Dr. Russ Susag’s mom was proud of her son’s status as a University of Minnesota assistant professor and research fellow. But she couldn’t bring herself to say what subject he taught. Ladies didn’t say “poop.”
Susag recalls the fragmented system of local treatment plants in the region at the time, mostly performing poorly, as “a disaster.”
“Of the 33 plants we purchased, only three or four met environmental standards,” he said. “Most of them simply weren’t up to the task, discharging inadequately or untreated sewage into area lakes and rivers.”
“Sewage and sewage treatment aren’t household words or subjects most people want to talk about,” said Susag, a member of the Metropolitan Council (2003-2008), and years earlier, a manager for the Metropolitan Sewer Board. The Minnesota Legislature established the board in the late 1960s to consolidate wastewater collection and treatment in the Twin Cities area, giving the Council planning and budgetary oversight.
Another contributor of pollution was on-site septic systems populating the growing suburbs. The condition of the state’s ninth largest lake, Lake Minnetonka, was particularly worrisome.
“My dad had a home on Phelps Bay on Lake Minnetonka,” said Susag. “There’s no question that the on-site septic tank leaked raw sewage into the groundwater and lake. The region could not continue to grow and develop under those circumstances. It was a crisis in terms of future development and the prospects for the region’s economy.”
Health of Lake Minnetonka revived
And so, Susag and his colleagues at the Sewer Board went to work: acquiring plants to decommission or improve, building new plants and miles of interceptor sewers, monitoring water quality, and establishing financing tools to pay for it all.
Today’s regional system includes eight plants and more than 600 miles of interceptor sewer pipes. In total, the plants treat 250 million gallons of wastewater a day from 109-metro area communities and 2.6 million residents.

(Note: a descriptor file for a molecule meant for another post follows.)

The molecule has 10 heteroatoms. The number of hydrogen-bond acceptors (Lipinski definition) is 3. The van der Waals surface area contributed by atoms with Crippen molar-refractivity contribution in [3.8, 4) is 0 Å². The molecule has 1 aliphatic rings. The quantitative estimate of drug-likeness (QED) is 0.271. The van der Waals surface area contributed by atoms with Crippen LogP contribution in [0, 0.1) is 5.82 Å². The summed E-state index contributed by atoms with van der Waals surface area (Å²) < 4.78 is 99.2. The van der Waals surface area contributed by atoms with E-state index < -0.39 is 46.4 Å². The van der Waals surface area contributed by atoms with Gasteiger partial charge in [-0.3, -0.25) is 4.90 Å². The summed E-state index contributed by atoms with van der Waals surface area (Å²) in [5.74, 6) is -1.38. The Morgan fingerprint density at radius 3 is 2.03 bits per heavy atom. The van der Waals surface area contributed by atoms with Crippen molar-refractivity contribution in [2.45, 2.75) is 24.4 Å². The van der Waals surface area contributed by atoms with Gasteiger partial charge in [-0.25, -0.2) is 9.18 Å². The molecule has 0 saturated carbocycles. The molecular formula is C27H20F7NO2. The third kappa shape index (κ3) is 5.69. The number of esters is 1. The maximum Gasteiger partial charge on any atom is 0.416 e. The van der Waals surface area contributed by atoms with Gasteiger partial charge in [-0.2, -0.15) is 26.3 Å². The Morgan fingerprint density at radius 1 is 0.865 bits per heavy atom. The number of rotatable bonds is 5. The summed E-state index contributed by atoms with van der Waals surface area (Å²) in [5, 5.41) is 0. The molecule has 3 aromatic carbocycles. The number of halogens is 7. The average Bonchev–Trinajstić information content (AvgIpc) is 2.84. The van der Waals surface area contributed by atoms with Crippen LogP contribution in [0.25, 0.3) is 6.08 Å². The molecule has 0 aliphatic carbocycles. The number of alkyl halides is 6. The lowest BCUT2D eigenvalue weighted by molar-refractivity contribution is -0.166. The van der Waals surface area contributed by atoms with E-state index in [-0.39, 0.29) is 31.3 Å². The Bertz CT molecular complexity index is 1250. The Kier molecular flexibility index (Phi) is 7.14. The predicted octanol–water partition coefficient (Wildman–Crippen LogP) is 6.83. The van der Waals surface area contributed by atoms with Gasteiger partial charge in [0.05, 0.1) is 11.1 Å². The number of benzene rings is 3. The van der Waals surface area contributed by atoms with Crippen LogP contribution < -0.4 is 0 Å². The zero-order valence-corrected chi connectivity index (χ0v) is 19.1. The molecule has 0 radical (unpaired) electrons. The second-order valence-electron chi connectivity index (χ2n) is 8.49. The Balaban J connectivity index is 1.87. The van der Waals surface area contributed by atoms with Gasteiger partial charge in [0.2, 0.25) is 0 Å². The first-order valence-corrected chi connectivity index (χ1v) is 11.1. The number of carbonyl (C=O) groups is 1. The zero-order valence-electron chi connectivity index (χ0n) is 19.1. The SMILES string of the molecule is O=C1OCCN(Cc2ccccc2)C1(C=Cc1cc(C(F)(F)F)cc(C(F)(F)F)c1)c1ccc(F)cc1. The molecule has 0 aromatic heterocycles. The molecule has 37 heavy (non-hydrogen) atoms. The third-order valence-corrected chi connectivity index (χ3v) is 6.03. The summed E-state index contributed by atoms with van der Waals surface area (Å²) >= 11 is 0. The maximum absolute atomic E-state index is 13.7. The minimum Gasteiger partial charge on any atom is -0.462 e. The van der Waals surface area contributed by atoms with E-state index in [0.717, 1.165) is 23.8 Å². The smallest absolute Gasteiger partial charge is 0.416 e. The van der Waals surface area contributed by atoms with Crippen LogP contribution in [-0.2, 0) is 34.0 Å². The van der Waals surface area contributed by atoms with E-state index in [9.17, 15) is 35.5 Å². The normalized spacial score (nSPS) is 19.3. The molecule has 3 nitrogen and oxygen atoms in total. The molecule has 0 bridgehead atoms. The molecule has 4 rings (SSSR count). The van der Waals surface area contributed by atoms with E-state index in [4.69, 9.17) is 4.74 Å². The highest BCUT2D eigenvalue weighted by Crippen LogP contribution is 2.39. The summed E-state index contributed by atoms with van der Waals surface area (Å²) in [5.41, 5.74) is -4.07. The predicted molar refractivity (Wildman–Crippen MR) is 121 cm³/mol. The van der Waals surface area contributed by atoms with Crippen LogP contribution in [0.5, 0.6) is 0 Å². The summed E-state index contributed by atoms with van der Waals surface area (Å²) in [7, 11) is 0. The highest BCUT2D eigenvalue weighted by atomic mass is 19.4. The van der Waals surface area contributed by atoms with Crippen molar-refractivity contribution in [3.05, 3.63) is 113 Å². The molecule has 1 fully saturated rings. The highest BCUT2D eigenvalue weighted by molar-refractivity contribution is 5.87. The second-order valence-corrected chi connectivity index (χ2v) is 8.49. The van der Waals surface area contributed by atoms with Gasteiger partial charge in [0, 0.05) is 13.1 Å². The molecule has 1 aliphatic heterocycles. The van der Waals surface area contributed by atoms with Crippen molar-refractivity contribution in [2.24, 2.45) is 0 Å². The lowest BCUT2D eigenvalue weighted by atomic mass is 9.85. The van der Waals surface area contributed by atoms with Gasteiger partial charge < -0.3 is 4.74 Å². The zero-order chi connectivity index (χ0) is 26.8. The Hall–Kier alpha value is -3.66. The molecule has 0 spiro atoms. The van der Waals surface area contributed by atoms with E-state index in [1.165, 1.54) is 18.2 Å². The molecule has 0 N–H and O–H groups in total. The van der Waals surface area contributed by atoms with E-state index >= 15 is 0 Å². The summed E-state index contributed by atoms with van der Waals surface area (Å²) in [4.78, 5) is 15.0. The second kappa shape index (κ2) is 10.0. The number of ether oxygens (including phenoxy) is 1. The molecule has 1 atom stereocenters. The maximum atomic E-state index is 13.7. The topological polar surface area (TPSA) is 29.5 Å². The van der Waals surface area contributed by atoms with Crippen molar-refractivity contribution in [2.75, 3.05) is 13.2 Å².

Treatment plants in Excelsior, Mound, Orono, Victoria and Wayzata have long since closed, and Lake Minnetonka communities now convey to the Blue Lake plant in Shakopee for treatment and discharge into the Minnesota River.
Today, Lake Minnetonka remains a hotbed of boating, fishing, sailing and other recreational activity, and home to some of the state’s most affluent residents. It typically gets high marks, overall, for water quality and water quality improvements.
Collaboration leads to much greater efficiency
The Sewer Board’s “First Report: 1969 to 1972,” shares credit for the heavy lift with many partners, including local officials and units of government.
“From a city perspective, the consolidated regional system takes some of the significant infrastructure costs off the backs of individual cities,” said Craig Dawson, a former city official for Excelsior and Shorewood. “That’s huge. And more efficient.”
Not to mention the benefits of cleaner water to the environment, recreation, fishing, property values, livability and local economy.
Today, Dawson is Director of Research and Monitoring for the Minnehaha Creek Watershed District. He says the region’s vast water resources are part of our culture; part of who we are.
“The commitment to water quality in this region and preserving our abundant amenities speaks to the quality and character of the people who live here,” said Dawson.
“Residents can be proud of the system we collectively put in place and continue to maintain and improve,” he said. “It comes from a proud tradition in this region of civic infrastructure.”
Did you know...?
Residents of the Twin Cities metro area pay the seventh lowest average retail rate in the U.S. for sewage treatment, compared with 25 peer regions that treat at least 100 million gallons of wastewater each day.
(Source: Most recently published survey by the National Association of Clean Water Agencies, 2013)
What’s that in the sewer?
Items that have shown up on the initial bar screens at the Metro Wastewater Treatment Plant: